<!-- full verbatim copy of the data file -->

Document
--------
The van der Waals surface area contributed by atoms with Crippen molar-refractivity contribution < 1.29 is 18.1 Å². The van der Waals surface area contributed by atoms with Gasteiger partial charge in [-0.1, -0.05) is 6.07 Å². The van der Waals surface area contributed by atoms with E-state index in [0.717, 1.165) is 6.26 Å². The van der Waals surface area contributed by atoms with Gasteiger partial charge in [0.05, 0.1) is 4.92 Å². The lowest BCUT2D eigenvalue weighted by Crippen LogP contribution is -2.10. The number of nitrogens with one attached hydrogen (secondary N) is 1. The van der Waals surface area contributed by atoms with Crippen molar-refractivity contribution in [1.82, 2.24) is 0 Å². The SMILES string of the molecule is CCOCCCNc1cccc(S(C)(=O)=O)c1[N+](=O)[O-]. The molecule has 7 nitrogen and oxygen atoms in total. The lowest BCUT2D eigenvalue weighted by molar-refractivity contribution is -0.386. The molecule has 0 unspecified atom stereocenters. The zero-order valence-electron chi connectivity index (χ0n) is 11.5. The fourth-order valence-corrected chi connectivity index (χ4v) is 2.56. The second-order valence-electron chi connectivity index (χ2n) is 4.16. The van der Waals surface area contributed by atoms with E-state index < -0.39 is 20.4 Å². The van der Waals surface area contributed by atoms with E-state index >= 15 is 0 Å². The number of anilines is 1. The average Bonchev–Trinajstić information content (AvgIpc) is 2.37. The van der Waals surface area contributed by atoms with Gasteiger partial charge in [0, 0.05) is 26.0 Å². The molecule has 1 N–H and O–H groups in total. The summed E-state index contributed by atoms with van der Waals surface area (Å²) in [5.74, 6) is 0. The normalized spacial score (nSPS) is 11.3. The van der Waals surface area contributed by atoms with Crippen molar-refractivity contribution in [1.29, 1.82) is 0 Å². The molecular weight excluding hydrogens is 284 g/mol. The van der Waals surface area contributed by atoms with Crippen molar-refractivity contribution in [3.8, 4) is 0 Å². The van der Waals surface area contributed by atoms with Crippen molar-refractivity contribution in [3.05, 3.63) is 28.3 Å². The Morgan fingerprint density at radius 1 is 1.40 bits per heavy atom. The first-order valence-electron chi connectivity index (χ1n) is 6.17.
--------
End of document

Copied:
The van der Waals surface area contributed by atoms with Crippen molar-refractivity contribution < 1.29 is 18.1 Å². The van der Waals surface area contributed by atoms with Gasteiger partial charge in [-0.1, -0.05) is 6.07 Å². The van der Waals surface area contributed by atoms with E-state index in [0.717, 1.165) is 6.26 Å². The van der Waals surface area contributed by atoms with Gasteiger partial charge in [0.05, 0.1) is 4.92 Å². The lowest BCUT2D eigenvalue weighted by Crippen LogP contribution is -2.10. The number of nitrogens with one attached hydrogen (secondary N) is 1. The van der Waals surface area contributed by atoms with Crippen molar-refractivity contribution in [1.82, 2.24) is 0 Å². The SMILES string of the molecule is CCOCCCNc1cccc(S(C)(=O)=O)c1[N+](=O)[O-]. The molecule has 7 nitrogen and oxygen atoms in total. The lowest BCUT2D eigenvalue weighted by molar-refractivity contribution is -0.386. The molecule has 0 unspecified atom stereocenters. The zero-order valence-electron chi connectivity index (χ0n) is 11.5. The fourth-order valence-corrected chi connectivity index (χ4v) is 2.56. The second-order valence-electron chi connectivity index (χ2n) is 4.16. The van der Waals surface area contributed by atoms with E-state index < -0.39 is 20.4 Å². The van der Waals surface area contributed by atoms with E-state index >= 15 is 0 Å². The number of anilines is 1. The average Bonchev–Trinajstić information content (AvgIpc) is 2.37. The van der Waals surface area contributed by atoms with Gasteiger partial charge in [0, 0.05) is 26.0 Å². The molecule has 1 N–H and O–H groups in total. The summed E-state index contributed by atoms with van der Waals surface area (Å²) in [5.74, 6) is 0. The normalized spacial score (nSPS) is 11.3. The van der Waals surface area contributed by atoms with Crippen molar-refractivity contribution in [1.29, 1.82) is 0 Å². The molecular weight excluding hydrogens is 284 g/mol. The van der Waals surface area contributed by atoms with Crippen molar-refractivity contribution in [3.8, 4) is 0 Å². The van der Waals surface area contributed by atoms with Crippen molar-refractivity contribution in [3.05, 3.63) is 28.3 Å². The Morgan fingerprint density at radius 1 is 1.40 bits per heavy atom. The first-order valence-electron chi connectivity index (χ1n) is 6.17.